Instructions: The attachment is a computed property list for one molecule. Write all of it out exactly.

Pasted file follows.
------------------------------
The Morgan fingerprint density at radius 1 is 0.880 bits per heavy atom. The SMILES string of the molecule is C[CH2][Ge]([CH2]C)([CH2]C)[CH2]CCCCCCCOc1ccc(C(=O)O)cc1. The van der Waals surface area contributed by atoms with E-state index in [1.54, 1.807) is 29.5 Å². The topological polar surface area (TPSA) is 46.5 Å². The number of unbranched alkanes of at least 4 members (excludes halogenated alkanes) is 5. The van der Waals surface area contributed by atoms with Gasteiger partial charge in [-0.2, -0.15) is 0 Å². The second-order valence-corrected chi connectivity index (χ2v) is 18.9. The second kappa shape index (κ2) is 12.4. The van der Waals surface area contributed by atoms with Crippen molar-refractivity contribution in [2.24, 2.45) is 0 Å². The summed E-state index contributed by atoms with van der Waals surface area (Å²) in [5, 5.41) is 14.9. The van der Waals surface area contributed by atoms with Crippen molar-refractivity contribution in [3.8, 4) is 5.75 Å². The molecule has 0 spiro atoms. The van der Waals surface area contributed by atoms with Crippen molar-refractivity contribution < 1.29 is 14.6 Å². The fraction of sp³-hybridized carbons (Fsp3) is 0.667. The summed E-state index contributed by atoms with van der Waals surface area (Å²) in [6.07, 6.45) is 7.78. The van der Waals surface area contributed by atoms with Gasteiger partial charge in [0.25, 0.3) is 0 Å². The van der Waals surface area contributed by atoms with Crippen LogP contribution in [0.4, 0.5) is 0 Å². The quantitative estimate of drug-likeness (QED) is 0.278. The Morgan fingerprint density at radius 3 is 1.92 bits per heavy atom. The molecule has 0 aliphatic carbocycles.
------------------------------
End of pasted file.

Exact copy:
The Morgan fingerprint density at radius 1 is 0.880 bits per heavy atom. The SMILES string of the molecule is C[CH2][Ge]([CH2]C)([CH2]C)[CH2]CCCCCCCOc1ccc(C(=O)O)cc1. The van der Waals surface area contributed by atoms with E-state index in [1.54, 1.807) is 29.5 Å². The topological polar surface area (TPSA) is 46.5 Å². The number of unbranched alkanes of at least 4 members (excludes halogenated alkanes) is 5. The van der Waals surface area contributed by atoms with Gasteiger partial charge in [-0.2, -0.15) is 0 Å². The second-order valence-corrected chi connectivity index (χ2v) is 18.9. The second kappa shape index (κ2) is 12.4. The van der Waals surface area contributed by atoms with Crippen molar-refractivity contribution in [2.24, 2.45) is 0 Å². The summed E-state index contributed by atoms with van der Waals surface area (Å²) in [5, 5.41) is 14.9. The van der Waals surface area contributed by atoms with Crippen molar-refractivity contribution in [3.8, 4) is 5.75 Å². The molecule has 0 spiro atoms. The van der Waals surface area contributed by atoms with Crippen molar-refractivity contribution < 1.29 is 14.6 Å². The fraction of sp³-hybridized carbons (Fsp3) is 0.667. The summed E-state index contributed by atoms with van der Waals surface area (Å²) in [6.07, 6.45) is 7.78. The van der Waals surface area contributed by atoms with Gasteiger partial charge in [0.25, 0.3) is 0 Å². The van der Waals surface area contributed by atoms with Crippen LogP contribution in [0.4, 0.5) is 0 Å². The quantitative estimate of drug-likeness (QED) is 0.278. The Morgan fingerprint density at radius 3 is 1.92 bits per heavy atom. The molecule has 0 aliphatic carbocycles.